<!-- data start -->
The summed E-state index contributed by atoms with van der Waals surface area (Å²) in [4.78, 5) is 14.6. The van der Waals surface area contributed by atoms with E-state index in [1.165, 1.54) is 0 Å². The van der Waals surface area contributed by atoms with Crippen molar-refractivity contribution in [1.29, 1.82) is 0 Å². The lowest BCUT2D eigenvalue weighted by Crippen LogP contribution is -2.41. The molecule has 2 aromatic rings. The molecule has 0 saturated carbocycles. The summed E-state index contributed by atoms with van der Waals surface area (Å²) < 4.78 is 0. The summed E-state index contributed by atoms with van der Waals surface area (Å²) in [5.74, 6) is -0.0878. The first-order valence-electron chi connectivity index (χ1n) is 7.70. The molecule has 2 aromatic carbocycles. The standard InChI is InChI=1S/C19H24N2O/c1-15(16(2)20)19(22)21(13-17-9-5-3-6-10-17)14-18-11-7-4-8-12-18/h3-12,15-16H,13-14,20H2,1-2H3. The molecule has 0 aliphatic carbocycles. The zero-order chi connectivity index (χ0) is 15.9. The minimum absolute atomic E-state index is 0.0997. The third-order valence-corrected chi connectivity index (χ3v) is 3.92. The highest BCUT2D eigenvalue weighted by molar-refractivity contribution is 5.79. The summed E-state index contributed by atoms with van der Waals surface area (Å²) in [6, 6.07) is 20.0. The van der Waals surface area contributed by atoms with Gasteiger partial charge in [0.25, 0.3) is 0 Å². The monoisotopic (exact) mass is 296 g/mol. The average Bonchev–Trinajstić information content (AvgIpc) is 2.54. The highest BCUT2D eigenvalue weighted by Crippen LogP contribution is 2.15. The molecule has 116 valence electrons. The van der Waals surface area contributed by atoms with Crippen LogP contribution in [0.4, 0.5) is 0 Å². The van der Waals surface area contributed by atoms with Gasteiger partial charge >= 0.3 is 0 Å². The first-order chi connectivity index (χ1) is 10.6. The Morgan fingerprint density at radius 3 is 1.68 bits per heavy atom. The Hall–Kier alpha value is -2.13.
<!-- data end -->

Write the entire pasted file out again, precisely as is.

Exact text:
The summed E-state index contributed by atoms with van der Waals surface area (Å²) in [4.78, 5) is 14.6. The van der Waals surface area contributed by atoms with E-state index in [1.165, 1.54) is 0 Å². The van der Waals surface area contributed by atoms with Crippen molar-refractivity contribution in [1.29, 1.82) is 0 Å². The lowest BCUT2D eigenvalue weighted by Crippen LogP contribution is -2.41. The molecule has 2 aromatic rings. The molecule has 0 saturated carbocycles. The summed E-state index contributed by atoms with van der Waals surface area (Å²) < 4.78 is 0. The summed E-state index contributed by atoms with van der Waals surface area (Å²) in [5.74, 6) is -0.0878. The first-order valence-electron chi connectivity index (χ1n) is 7.70. The molecule has 2 aromatic carbocycles. The standard InChI is InChI=1S/C19H24N2O/c1-15(16(2)20)19(22)21(13-17-9-5-3-6-10-17)14-18-11-7-4-8-12-18/h3-12,15-16H,13-14,20H2,1-2H3. The molecule has 0 aliphatic carbocycles. The zero-order chi connectivity index (χ0) is 15.9. The minimum absolute atomic E-state index is 0.0997. The third-order valence-corrected chi connectivity index (χ3v) is 3.92. The highest BCUT2D eigenvalue weighted by molar-refractivity contribution is 5.79. The summed E-state index contributed by atoms with van der Waals surface area (Å²) in [6, 6.07) is 20.0. The van der Waals surface area contributed by atoms with Gasteiger partial charge in [0.25, 0.3) is 0 Å². The monoisotopic (exact) mass is 296 g/mol. The average Bonchev–Trinajstić information content (AvgIpc) is 2.54. The highest BCUT2D eigenvalue weighted by Crippen LogP contribution is 2.15. The molecule has 116 valence electrons. The van der Waals surface area contributed by atoms with Crippen LogP contribution in [0.4, 0.5) is 0 Å². The van der Waals surface area contributed by atoms with Gasteiger partial charge >= 0.3 is 0 Å². The first-order chi connectivity index (χ1) is 10.6. The Morgan fingerprint density at radius 3 is 1.68 bits per heavy atom. The Hall–Kier alpha value is -2.13.